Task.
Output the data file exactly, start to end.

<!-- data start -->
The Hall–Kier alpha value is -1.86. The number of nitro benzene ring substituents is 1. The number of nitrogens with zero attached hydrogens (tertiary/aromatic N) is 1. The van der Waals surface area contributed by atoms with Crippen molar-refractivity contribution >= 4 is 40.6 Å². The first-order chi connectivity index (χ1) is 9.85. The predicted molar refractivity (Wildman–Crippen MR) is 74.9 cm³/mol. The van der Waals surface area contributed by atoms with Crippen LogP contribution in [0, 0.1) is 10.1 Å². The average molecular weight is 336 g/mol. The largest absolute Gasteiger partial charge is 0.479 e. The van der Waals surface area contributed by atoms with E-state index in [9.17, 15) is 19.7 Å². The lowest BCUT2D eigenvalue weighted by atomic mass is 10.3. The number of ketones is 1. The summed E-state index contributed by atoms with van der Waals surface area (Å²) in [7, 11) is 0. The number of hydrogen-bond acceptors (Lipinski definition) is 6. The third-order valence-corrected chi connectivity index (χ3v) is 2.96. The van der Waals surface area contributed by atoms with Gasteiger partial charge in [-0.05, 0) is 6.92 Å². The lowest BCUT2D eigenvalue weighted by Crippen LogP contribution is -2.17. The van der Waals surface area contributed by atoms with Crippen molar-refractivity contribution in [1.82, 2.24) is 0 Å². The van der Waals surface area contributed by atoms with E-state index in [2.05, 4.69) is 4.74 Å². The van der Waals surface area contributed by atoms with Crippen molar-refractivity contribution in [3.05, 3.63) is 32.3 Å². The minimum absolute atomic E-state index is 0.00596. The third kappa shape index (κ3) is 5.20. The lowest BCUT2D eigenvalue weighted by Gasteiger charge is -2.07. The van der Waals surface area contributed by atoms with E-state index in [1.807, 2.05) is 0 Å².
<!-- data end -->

The Hall–Kier alpha value is -1.86. The number of nitro benzene ring substituents is 1. The number of nitrogens with zero attached hydrogens (tertiary/aromatic N) is 1. The van der Waals surface area contributed by atoms with Crippen molar-refractivity contribution >= 4 is 40.6 Å². The first-order chi connectivity index (χ1) is 9.85. The predicted molar refractivity (Wildman–Crippen MR) is 74.9 cm³/mol. The van der Waals surface area contributed by atoms with Crippen LogP contribution in [0, 0.1) is 10.1 Å². The average molecular weight is 336 g/mol. The largest absolute Gasteiger partial charge is 0.479 e. The van der Waals surface area contributed by atoms with E-state index in [9.17, 15) is 19.7 Å². The lowest BCUT2D eigenvalue weighted by atomic mass is 10.3. The number of ketones is 1. The summed E-state index contributed by atoms with van der Waals surface area (Å²) in [7, 11) is 0. The number of hydrogen-bond acceptors (Lipinski definition) is 6. The third-order valence-corrected chi connectivity index (χ3v) is 2.96. The van der Waals surface area contributed by atoms with Gasteiger partial charge in [-0.05, 0) is 6.92 Å². The lowest BCUT2D eigenvalue weighted by Crippen LogP contribution is -2.17. The van der Waals surface area contributed by atoms with Crippen molar-refractivity contribution in [1.82, 2.24) is 0 Å². The van der Waals surface area contributed by atoms with E-state index in [2.05, 4.69) is 4.74 Å². The van der Waals surface area contributed by atoms with Crippen molar-refractivity contribution in [3.05, 3.63) is 32.3 Å². The minimum absolute atomic E-state index is 0.00596. The third kappa shape index (κ3) is 5.20. The lowest BCUT2D eigenvalue weighted by Gasteiger charge is -2.07. The van der Waals surface area contributed by atoms with E-state index in [1.807, 2.05) is 0 Å².